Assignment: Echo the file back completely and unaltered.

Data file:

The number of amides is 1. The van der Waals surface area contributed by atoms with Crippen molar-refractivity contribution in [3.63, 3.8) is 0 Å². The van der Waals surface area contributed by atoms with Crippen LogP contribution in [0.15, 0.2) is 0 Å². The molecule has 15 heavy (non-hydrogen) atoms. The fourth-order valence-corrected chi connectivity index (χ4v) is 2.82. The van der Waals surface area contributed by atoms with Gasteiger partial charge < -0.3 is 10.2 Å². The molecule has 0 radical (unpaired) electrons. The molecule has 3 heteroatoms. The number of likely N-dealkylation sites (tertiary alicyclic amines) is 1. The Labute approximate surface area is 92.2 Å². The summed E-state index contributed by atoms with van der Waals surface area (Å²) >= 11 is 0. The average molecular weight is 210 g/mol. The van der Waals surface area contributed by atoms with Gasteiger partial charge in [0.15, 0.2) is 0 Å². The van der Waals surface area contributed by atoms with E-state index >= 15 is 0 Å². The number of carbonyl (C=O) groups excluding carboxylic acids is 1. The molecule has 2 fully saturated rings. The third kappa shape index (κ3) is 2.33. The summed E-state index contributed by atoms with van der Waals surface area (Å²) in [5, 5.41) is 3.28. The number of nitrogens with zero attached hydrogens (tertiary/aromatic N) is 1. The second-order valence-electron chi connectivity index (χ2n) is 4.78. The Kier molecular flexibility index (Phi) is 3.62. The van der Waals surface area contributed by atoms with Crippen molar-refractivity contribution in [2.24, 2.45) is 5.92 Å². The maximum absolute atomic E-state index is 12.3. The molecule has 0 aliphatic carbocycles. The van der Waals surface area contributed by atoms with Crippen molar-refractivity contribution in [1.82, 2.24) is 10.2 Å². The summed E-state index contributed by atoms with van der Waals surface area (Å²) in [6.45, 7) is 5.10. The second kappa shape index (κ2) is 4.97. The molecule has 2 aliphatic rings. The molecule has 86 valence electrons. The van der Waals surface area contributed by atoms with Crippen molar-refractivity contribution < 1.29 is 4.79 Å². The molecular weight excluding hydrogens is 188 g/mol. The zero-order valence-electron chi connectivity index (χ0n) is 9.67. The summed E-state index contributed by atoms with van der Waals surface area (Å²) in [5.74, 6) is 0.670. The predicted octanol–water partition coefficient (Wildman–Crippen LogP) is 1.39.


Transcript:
The number of amides is 1. The van der Waals surface area contributed by atoms with Crippen molar-refractivity contribution in [3.63, 3.8) is 0 Å². The van der Waals surface area contributed by atoms with Crippen LogP contribution in [0.15, 0.2) is 0 Å². The molecule has 15 heavy (non-hydrogen) atoms. The fourth-order valence-corrected chi connectivity index (χ4v) is 2.82. The van der Waals surface area contributed by atoms with Gasteiger partial charge < -0.3 is 10.2 Å². The molecule has 0 radical (unpaired) electrons. The molecule has 3 heteroatoms. The number of likely N-dealkylation sites (tertiary alicyclic amines) is 1. The Labute approximate surface area is 92.2 Å². The summed E-state index contributed by atoms with van der Waals surface area (Å²) >= 11 is 0. The average molecular weight is 210 g/mol. The van der Waals surface area contributed by atoms with Gasteiger partial charge in [0.15, 0.2) is 0 Å². The van der Waals surface area contributed by atoms with E-state index >= 15 is 0 Å². The number of carbonyl (C=O) groups excluding carboxylic acids is 1. The molecule has 2 fully saturated rings. The third kappa shape index (κ3) is 2.33. The summed E-state index contributed by atoms with van der Waals surface area (Å²) in [5, 5.41) is 3.28. The number of nitrogens with zero attached hydrogens (tertiary/aromatic N) is 1. The second-order valence-electron chi connectivity index (χ2n) is 4.78. The Kier molecular flexibility index (Phi) is 3.62. The van der Waals surface area contributed by atoms with Crippen molar-refractivity contribution in [2.24, 2.45) is 5.92 Å². The maximum absolute atomic E-state index is 12.3. The molecule has 0 aliphatic carbocycles. The van der Waals surface area contributed by atoms with Crippen molar-refractivity contribution in [1.82, 2.24) is 10.2 Å². The summed E-state index contributed by atoms with van der Waals surface area (Å²) in [6.45, 7) is 5.10. The second kappa shape index (κ2) is 4.97. The molecule has 2 aliphatic rings. The molecule has 86 valence electrons. The van der Waals surface area contributed by atoms with Crippen molar-refractivity contribution < 1.29 is 4.79 Å². The molecular weight excluding hydrogens is 188 g/mol. The zero-order valence-electron chi connectivity index (χ0n) is 9.67. The summed E-state index contributed by atoms with van der Waals surface area (Å²) in [5.74, 6) is 0.670. The predicted octanol–water partition coefficient (Wildman–Crippen LogP) is 1.39.